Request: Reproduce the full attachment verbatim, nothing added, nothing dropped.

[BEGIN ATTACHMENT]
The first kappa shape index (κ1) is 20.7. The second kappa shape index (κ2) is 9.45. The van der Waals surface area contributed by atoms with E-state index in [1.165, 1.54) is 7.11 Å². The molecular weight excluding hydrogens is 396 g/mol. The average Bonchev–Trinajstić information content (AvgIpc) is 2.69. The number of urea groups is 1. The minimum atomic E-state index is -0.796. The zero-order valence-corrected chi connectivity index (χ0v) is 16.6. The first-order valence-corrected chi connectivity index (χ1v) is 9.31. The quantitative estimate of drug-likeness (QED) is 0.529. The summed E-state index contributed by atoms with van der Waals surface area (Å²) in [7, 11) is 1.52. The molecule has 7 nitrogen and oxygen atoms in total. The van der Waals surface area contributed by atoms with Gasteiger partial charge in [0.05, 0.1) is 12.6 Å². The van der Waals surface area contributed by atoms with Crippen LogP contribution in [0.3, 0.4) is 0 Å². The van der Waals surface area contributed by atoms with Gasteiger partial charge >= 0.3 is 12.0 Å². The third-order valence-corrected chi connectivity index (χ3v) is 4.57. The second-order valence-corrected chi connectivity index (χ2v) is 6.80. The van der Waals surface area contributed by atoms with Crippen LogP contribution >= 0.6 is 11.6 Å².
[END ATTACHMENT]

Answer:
The first kappa shape index (κ1) is 20.7. The second kappa shape index (κ2) is 9.45. The van der Waals surface area contributed by atoms with E-state index in [1.165, 1.54) is 7.11 Å². The molecular weight excluding hydrogens is 396 g/mol. The average Bonchev–Trinajstić information content (AvgIpc) is 2.69. The number of urea groups is 1. The minimum atomic E-state index is -0.796. The zero-order valence-corrected chi connectivity index (χ0v) is 16.6. The first-order valence-corrected chi connectivity index (χ1v) is 9.31. The quantitative estimate of drug-likeness (QED) is 0.529. The summed E-state index contributed by atoms with van der Waals surface area (Å²) in [7, 11) is 1.52. The molecule has 7 nitrogen and oxygen atoms in total. The van der Waals surface area contributed by atoms with Gasteiger partial charge in [0.05, 0.1) is 12.6 Å². The van der Waals surface area contributed by atoms with Crippen LogP contribution in [0.3, 0.4) is 0 Å². The van der Waals surface area contributed by atoms with Gasteiger partial charge >= 0.3 is 12.0 Å². The third-order valence-corrected chi connectivity index (χ3v) is 4.57. The second-order valence-corrected chi connectivity index (χ2v) is 6.80. The van der Waals surface area contributed by atoms with Crippen LogP contribution >= 0.6 is 11.6 Å².